Voices From the Middle East

Shira Efron, coauthor of the RAND study Alternatives in the Israeli-Palestinian Conflict, describes several surprising findings from the report. For example, there is a lack of knowledge among Israeli Jews of the way the West Bank is divided, and among Palestinians of previous peace processes in which Palestinian leaders agreed to have a demilitarized state.

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  • An aerial view shows the Cave of the Patriarchs, a site sacred to Jews and Muslims, in the Palestinian city of Hebron in the Israeli-occupied West Bank, November 2, 2020, photo by Ilan Rosenberg/Reuters

    Alternatives in the Israeli-Palestinian Conflict

    Feb 10, 2021

    Daniel Egel, C. Ross Anthony, et al.

    The two-state solution has dominated efforts to resolve the Israeli-Palestinian conflict for decades. But Israelis across the political spectrum prefer the status quo to the two-state solution, and Palestinians are interested in a variant that Israelis cannot accept. Is there a viable alternative?

  • Israel's Prime Minister Benjamin Netanyahu, U.S. President Donald Trump, and UAE Foreign Minister Abdullah bin Zayed sign the Abraham Accords in Washington, September 15, 2020, photo by Tom Brenner/Reuters

    The Abraham Accords Could Have Wide-Reaching Economic Benefits

    Mar 18, 2021

    Daniel Egel, Shira Efron, et al.

    The Abraham Accords between Israel and Muslim nations represent a possible new chapter in the region's development—away from conflict and toward a shared vision of economic prosperity. Israel's partners could gain 150,000 new jobs. And that could grow to 4 million new jobs over a decade if other nations join.

  • U.S. President Joe Biden delivers a nationally televised address to the nation in the East Room of the White House in Washington, D.C., March 11, 2021, photo by Chris Kleponis /Pool via CNP/Reuters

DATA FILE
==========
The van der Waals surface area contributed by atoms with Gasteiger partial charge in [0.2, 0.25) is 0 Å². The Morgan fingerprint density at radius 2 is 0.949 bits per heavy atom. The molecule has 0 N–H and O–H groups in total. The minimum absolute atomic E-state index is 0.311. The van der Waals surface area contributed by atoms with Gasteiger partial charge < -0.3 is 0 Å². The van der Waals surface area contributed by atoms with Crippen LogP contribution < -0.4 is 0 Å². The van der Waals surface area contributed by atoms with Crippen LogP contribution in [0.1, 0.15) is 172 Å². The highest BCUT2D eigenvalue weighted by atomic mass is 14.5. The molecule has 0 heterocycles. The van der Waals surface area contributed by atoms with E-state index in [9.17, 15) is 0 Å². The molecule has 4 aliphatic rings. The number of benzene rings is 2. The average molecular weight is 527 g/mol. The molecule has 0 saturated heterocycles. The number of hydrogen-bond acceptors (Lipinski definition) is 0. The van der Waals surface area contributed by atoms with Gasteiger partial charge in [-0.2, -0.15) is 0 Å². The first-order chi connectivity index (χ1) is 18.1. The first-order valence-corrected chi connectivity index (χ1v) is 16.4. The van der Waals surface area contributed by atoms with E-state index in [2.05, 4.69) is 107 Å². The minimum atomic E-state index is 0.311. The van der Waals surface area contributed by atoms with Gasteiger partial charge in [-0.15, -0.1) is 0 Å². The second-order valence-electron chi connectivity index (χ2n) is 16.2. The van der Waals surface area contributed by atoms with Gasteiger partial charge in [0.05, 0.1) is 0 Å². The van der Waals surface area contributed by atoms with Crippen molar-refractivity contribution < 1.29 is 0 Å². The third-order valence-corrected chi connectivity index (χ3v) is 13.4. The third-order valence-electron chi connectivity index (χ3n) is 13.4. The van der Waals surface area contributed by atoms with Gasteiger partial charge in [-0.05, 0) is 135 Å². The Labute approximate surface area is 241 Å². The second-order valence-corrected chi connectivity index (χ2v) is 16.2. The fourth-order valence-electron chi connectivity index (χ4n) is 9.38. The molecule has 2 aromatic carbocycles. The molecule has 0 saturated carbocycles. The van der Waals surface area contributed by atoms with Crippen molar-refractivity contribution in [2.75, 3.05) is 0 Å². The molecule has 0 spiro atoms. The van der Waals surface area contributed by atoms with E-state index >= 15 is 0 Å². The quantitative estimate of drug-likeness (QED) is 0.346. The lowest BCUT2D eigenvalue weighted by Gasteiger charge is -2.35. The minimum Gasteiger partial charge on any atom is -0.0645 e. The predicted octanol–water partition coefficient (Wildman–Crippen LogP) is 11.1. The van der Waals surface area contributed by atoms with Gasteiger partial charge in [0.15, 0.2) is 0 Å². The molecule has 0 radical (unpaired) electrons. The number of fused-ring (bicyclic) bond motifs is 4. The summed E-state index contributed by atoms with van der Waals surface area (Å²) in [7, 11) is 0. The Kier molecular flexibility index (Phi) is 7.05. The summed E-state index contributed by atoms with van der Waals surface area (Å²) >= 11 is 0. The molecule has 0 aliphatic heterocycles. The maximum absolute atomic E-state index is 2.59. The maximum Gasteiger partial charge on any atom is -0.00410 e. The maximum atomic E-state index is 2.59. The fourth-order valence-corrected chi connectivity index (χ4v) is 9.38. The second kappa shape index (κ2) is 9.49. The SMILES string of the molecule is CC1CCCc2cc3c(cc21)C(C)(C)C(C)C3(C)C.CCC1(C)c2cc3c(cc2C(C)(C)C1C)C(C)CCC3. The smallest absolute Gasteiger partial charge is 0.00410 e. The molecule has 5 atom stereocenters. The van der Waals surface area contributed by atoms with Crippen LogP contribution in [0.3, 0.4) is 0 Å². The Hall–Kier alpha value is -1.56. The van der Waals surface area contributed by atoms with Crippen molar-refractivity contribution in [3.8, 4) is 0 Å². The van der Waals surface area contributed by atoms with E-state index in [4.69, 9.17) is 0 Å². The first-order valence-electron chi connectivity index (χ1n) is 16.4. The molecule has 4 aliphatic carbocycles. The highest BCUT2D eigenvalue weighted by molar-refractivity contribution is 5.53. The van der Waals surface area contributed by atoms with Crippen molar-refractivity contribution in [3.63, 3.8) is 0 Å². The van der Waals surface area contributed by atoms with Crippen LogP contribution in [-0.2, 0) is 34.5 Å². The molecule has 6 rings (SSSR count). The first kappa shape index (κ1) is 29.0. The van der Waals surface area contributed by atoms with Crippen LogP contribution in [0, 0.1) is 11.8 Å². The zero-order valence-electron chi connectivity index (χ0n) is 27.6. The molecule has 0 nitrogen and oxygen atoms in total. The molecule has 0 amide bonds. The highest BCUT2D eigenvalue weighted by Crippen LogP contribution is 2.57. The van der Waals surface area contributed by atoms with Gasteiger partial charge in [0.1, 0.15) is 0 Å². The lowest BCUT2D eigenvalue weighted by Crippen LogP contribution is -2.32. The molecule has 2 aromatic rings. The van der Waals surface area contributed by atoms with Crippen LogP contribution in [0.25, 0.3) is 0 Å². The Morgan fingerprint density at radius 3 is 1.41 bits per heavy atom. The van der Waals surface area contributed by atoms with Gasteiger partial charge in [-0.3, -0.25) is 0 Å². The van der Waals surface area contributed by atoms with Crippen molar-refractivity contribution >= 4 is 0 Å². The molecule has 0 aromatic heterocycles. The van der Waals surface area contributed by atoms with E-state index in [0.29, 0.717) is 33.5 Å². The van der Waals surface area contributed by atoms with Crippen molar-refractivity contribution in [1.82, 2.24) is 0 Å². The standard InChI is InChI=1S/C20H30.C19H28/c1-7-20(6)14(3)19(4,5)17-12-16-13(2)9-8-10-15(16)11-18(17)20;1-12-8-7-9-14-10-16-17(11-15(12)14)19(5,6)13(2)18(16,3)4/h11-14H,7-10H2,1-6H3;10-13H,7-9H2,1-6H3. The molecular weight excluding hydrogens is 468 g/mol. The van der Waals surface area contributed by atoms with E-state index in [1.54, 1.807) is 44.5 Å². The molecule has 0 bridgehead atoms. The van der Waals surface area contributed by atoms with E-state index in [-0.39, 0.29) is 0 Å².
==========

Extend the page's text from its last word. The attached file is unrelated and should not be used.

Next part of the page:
Reevaluating U.S. Partnerships in the Middle East Under the Biden Administration

    Mar 17, 2021

    Nathan Vest

    U.S. partnerships in the Middle East are in particular need of modernization, and the Biden administration could seize the opportunity to reevaluate its relations with traditional partners. A good start could be to elevate regional stability as the United States' primary interest in the Middle East and to pursue this aim with tools that extend beyond military cooperation.

  • Israeli Prime Minister Benjamin Netanyahu, UAE Foreign Minister Abdullah bin Zayed, and Bahraini Foreign Minister Abdullatif Al Zayani wait prior to signing the Abraham Accords at the White House in Washington, DC, September 15, 2020, photo by Tom Brenner/Reuters

    Implementing Arab Gulf Reconciliation

    Jan 27, 2021

    Jeffrey Martini

    As the Arab Gulf states prepare to engage with a new U.S. administration, their recent reconciliation announcement offers an opportunity to advance their interests as well as mutual interests with the United States. But the Gulf states' intent to end their feud will very likely not be sufficient unless the agreement is deepened through confidence-building measures and expanded by reaching a parallel understanding with Turkey.